I Switched to a Feature Phone. The World didn’t End.

On a whim I decided to venture into the world of smartphone repair. The cracked front and back glass of my Nokia 7.1 had been screaming at me for the better part of a year and I finally decided enough was enough. One Amazon order later and I had the components I needed to make my phone appear factory fresh once again. This is where my folly begins. Having fixed small electronics in the past, I decided that looking up a guide would be an unnecessary waste of time; After all, how hard can it be?

Turns out. Pretty hard.

One damaged smartphone later, I found myself making another quick Amazon order. Wanting a way to stay in touch, but not wanting to shell out $250 or more of my hard won legal tender, I decided a replacement smartphone was out of the question. Thus, in my cart ended up a feature phone with overnight shipping.

I woke up the next morning and stumbled to my front porch in a daze, where I found waiting for me a package containing my new device. A Nokia 225 4G.

I took the phone out of the package and was immediately greeted with a problem; I had no idea how to turn the damn thing on. The phone boasts an attractive enough (if dated) candy-bar design that features no buttons on the outer shell. No power switch. No volume rockers. Nothing that a smartphone-raised befuddled Gen-Z’er such as myself could understand. After frantically pressing just about every button on the device, I resorted to watching an unboxing video in which I learned that the end call button acts as the power switch. Duh. How could I be so oblivious?

Power switch out conundrum out of the way, I spent the next few days living with the device, and actually found quite a workable phone. The features are sparse, but there’s enough to get the job done. A simple web browser for basic searches, a messaging app, a flashlight, an FM radio, and of course, it makes calls. In essence, it does everything a phone should do without the distractions inherent to a smartphone.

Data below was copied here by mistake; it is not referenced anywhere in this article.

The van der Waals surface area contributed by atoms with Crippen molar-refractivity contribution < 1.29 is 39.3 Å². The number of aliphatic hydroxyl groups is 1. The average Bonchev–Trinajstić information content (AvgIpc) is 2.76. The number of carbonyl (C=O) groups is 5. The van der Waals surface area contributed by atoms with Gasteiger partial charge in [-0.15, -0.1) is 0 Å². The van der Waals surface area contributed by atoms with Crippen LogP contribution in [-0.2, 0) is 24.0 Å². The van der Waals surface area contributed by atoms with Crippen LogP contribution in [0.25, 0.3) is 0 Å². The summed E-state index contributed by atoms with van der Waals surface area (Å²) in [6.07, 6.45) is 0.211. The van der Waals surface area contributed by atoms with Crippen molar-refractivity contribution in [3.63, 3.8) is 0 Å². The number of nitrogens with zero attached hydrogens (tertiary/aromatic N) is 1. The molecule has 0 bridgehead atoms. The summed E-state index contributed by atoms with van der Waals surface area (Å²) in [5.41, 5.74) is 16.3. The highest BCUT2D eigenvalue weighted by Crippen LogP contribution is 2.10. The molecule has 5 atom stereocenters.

Using such a sparse device for a few weeks got me thinking: How much of the time I spent on my smartphone was really necessary? How much of that time could I consider ‘well spent’? Pondering these I came to realize what I believe most of us already know: Mindlessly scrolling through Instagram, TikTok, or whatever flavor of social media you choose simply isn’t fulfilling.

The convenience of the internet in your pocket can’t be overstated. We can order from Amazon, call an Uber, search the internet, check emails, check bank accounts, and the list goes on ad infinitum. But this convenience comes at the cost of your attention. Constant notifications and the allure of infinite feeds simultaneously pull us away from the present, and create a dependency on one’s smartphone as a cure for boredom.

And boredom seems to be in short supply in a constantly connected world.

What really is so important that we need to be checking our phone hundreds of times each day? How many notifications are so important that they truly can’t wait for a few hours? For me personally, switching to a feature phone has taught me that the answer is none. Limiting my connectivity to the world has increased my attention span, and allowed me time to sit alone with my thoughts. Boredom is not the enemy that the world makes it out to be. In fact, in a digital economy where attention itself is monetized, boredom very well may be our greatest asset.

Now of course switching to a feature phone comes with downsides. The lack of Spotify means I’m listening to much less music, and the lack of Google Maps means I’m screwed if I ever need directions. I plan to switch to a slightly smarter (read: has Google Maps) KaiOS phone soon to rectify the latter issue. But otherwise? I don’t miss social media, I don’t miss notification fatigue, and I very much enjoy having my attention span back. While I’ll probably switch back to a smartphone in the future, using a feature phone for awhile has taught me that life goes on if you’re not constantly connected. If you feel chained to your smartphone, or just would like some time to detox, consider switching to a feature phone. For $60 it won’t break the bank, and very well could lead to more mindful phone use in the future.

Thanks for reading

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